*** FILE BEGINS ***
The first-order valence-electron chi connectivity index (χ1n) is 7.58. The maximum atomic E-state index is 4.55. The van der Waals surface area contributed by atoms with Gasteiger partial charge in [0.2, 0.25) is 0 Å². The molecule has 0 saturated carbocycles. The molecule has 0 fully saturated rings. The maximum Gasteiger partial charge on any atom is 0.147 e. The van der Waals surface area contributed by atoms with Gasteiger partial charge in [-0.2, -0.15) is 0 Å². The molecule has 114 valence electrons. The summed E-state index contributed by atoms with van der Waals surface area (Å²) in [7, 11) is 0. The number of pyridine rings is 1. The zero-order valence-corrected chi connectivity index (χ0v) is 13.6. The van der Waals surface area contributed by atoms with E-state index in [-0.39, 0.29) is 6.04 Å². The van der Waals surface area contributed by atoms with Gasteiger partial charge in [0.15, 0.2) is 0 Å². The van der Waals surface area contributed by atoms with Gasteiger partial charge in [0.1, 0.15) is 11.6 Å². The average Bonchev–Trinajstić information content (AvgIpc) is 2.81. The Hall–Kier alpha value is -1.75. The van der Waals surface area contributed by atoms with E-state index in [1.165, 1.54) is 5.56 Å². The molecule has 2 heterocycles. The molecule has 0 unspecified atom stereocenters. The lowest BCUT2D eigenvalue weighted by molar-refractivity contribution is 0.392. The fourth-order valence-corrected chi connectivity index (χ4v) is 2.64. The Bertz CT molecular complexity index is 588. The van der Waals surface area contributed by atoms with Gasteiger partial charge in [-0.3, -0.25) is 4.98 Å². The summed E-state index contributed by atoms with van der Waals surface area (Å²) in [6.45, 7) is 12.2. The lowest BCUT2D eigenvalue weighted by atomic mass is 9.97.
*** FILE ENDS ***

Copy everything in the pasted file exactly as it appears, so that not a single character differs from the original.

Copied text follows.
The first-order valence-electron chi connectivity index (χ1n) is 7.58. The maximum atomic E-state index is 4.55. The van der Waals surface area contributed by atoms with Gasteiger partial charge in [0.2, 0.25) is 0 Å². The molecule has 0 saturated carbocycles. The molecule has 0 fully saturated rings. The maximum Gasteiger partial charge on any atom is 0.147 e. The van der Waals surface area contributed by atoms with Gasteiger partial charge in [-0.2, -0.15) is 0 Å². The molecule has 114 valence electrons. The summed E-state index contributed by atoms with van der Waals surface area (Å²) in [7, 11) is 0. The number of pyridine rings is 1. The zero-order valence-corrected chi connectivity index (χ0v) is 13.6. The van der Waals surface area contributed by atoms with E-state index in [-0.39, 0.29) is 6.04 Å². The van der Waals surface area contributed by atoms with Gasteiger partial charge in [0.15, 0.2) is 0 Å². The van der Waals surface area contributed by atoms with Gasteiger partial charge in [0.1, 0.15) is 11.6 Å². The average Bonchev–Trinajstić information content (AvgIpc) is 2.81. The Hall–Kier alpha value is -1.75. The van der Waals surface area contributed by atoms with E-state index in [1.165, 1.54) is 5.56 Å². The molecule has 2 heterocycles. The molecule has 0 unspecified atom stereocenters. The lowest BCUT2D eigenvalue weighted by molar-refractivity contribution is 0.392. The fourth-order valence-corrected chi connectivity index (χ4v) is 2.64. The Bertz CT molecular complexity index is 588. The van der Waals surface area contributed by atoms with Gasteiger partial charge in [-0.3, -0.25) is 4.98 Å². The summed E-state index contributed by atoms with van der Waals surface area (Å²) in [6.45, 7) is 12.2. The lowest BCUT2D eigenvalue weighted by atomic mass is 9.97.